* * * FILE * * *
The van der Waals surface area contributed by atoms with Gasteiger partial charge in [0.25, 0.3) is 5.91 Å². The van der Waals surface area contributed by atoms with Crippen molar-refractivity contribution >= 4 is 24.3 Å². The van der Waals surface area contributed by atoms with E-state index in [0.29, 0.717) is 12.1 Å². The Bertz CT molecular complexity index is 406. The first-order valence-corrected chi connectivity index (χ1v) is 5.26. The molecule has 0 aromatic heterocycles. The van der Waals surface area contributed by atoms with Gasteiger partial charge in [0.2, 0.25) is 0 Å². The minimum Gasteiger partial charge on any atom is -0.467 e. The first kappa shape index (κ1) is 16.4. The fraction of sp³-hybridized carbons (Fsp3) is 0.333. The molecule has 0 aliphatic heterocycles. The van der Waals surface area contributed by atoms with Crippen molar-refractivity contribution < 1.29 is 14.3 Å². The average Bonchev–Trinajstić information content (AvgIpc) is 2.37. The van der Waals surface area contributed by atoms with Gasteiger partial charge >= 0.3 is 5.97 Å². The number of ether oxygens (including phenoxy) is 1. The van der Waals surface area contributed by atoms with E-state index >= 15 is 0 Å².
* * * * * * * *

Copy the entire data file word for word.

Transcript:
The van der Waals surface area contributed by atoms with Gasteiger partial charge in [0.25, 0.3) is 5.91 Å². The van der Waals surface area contributed by atoms with Crippen molar-refractivity contribution >= 4 is 24.3 Å². The van der Waals surface area contributed by atoms with E-state index in [0.29, 0.717) is 12.1 Å². The Bertz CT molecular complexity index is 406. The first-order valence-corrected chi connectivity index (χ1v) is 5.26. The molecule has 0 aromatic heterocycles. The van der Waals surface area contributed by atoms with Gasteiger partial charge in [0.2, 0.25) is 0 Å². The minimum Gasteiger partial charge on any atom is -0.467 e. The first kappa shape index (κ1) is 16.4. The fraction of sp³-hybridized carbons (Fsp3) is 0.333. The molecule has 0 aliphatic heterocycles. The van der Waals surface area contributed by atoms with Crippen molar-refractivity contribution < 1.29 is 14.3 Å². The average Bonchev–Trinajstić information content (AvgIpc) is 2.37. The van der Waals surface area contributed by atoms with Gasteiger partial charge >= 0.3 is 5.97 Å². The number of ether oxygens (including phenoxy) is 1. The van der Waals surface area contributed by atoms with E-state index >= 15 is 0 Å².